As the CPU architecture and process node are mostly unchanged from Skylake, it's unlikely that Kaby Lake will bring any notable increases in CPU performance. I would expect performance gains to be in the low single digits, most likely around 3-5%. This is clock for clock (i.e. IPC) gains - individual SKUs may of course carry higher gains due to matured 14nm process, but honestly I don't expect Kaby Lake to provide any substantial improvements in the CPU department.

    RAM Support

    Leaked information reveals that the memory controller in Kaby Lake Core M won't support DDR4 of any kind. That means the third generation MacBook will continue to use LPDDR3. A bump from 1867MHz to 2000MHz or 2133MHz is possible if the memory controller is updated to support higher bandwidths, but personally I find this unlikely and the performance gains would be marginal anyway.

    GPU Performance & Media Playback

    The GPU department may show greater gains, though, as it's rumoured that Kaby Lake will feature next generation (Gen10) graphics architecture (source). How much, that we don't know. Unfortunately the SKUs with faster GT3 graphics with eDRAM are 15W and up, so the improvements will be limited to the architectural enhancements. If Broadwell to Skylake upgrade is of any guidance, then the upgrade should be 10-40% depending on the test, so a conservative estimate would be in the 10-20% range. Not much, but pretty good for a year-over-year gain.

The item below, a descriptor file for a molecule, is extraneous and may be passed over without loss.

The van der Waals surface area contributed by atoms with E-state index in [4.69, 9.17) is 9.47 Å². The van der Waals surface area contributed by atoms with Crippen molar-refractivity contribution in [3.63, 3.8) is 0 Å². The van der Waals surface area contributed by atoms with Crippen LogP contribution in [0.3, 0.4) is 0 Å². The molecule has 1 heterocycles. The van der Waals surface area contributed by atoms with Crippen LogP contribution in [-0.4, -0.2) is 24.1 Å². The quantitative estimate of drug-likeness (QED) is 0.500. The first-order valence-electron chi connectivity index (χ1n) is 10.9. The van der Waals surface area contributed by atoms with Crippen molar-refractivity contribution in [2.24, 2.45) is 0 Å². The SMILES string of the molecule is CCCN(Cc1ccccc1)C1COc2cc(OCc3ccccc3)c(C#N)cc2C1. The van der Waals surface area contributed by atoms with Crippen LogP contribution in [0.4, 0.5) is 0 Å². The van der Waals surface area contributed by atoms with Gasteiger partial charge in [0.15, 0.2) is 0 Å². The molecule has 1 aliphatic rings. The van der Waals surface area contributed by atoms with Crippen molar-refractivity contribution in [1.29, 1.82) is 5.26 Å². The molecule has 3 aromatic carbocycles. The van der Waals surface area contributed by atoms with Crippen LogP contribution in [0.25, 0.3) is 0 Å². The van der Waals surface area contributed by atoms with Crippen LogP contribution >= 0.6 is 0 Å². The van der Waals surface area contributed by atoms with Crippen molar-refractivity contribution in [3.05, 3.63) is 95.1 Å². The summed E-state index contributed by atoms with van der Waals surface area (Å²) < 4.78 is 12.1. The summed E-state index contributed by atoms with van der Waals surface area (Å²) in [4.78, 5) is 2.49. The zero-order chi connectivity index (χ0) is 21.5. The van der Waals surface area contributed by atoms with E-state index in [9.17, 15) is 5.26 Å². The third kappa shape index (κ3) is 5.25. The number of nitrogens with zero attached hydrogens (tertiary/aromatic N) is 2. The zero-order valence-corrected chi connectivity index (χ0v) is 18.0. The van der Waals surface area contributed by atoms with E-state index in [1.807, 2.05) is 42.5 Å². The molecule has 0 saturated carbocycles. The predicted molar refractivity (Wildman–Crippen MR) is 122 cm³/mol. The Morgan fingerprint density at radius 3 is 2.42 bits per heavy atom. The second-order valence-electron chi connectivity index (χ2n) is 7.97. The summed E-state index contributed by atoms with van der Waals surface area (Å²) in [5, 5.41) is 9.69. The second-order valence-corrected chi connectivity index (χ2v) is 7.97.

Hardware decode engine is expected to fully support Google's VP9, which is an alternative to HEVC codec (source). Skylake only features partial VP9 support and decoding is done in a hybrid way involving both CPU and GPU, whereas Kaby Lake will do it using the fixed function hardware blocks only, meaning longer battery life (source). Both HEVC and VP9 supports are also updated to support 10-bit content (i.e. higher quality). For the end-user these aren't a big deal since Skylake already has HEVC and VP9 support, but the improved VP9 engine and support for 10-bit may improve battery life and compatibility with some services that use such formats. Not many do at the moment, but in the future all will due to the huge gains in quality/bitrate ratio.

    USB 3.1 & Thunderbolt 3

    Leaked information shows that the high-end mobile and desktop SKUs with a separate Platform Controller Hub (PCH) have native support for USB 3.1 (likely means Gen 2 i.e. 10Gbps - source). However, the single-chip mobile SKUs including Core M will still be limited to USB 3.0 (or USB 3.1 Gen 1 i.e. 5Gbps), unfortunately (source).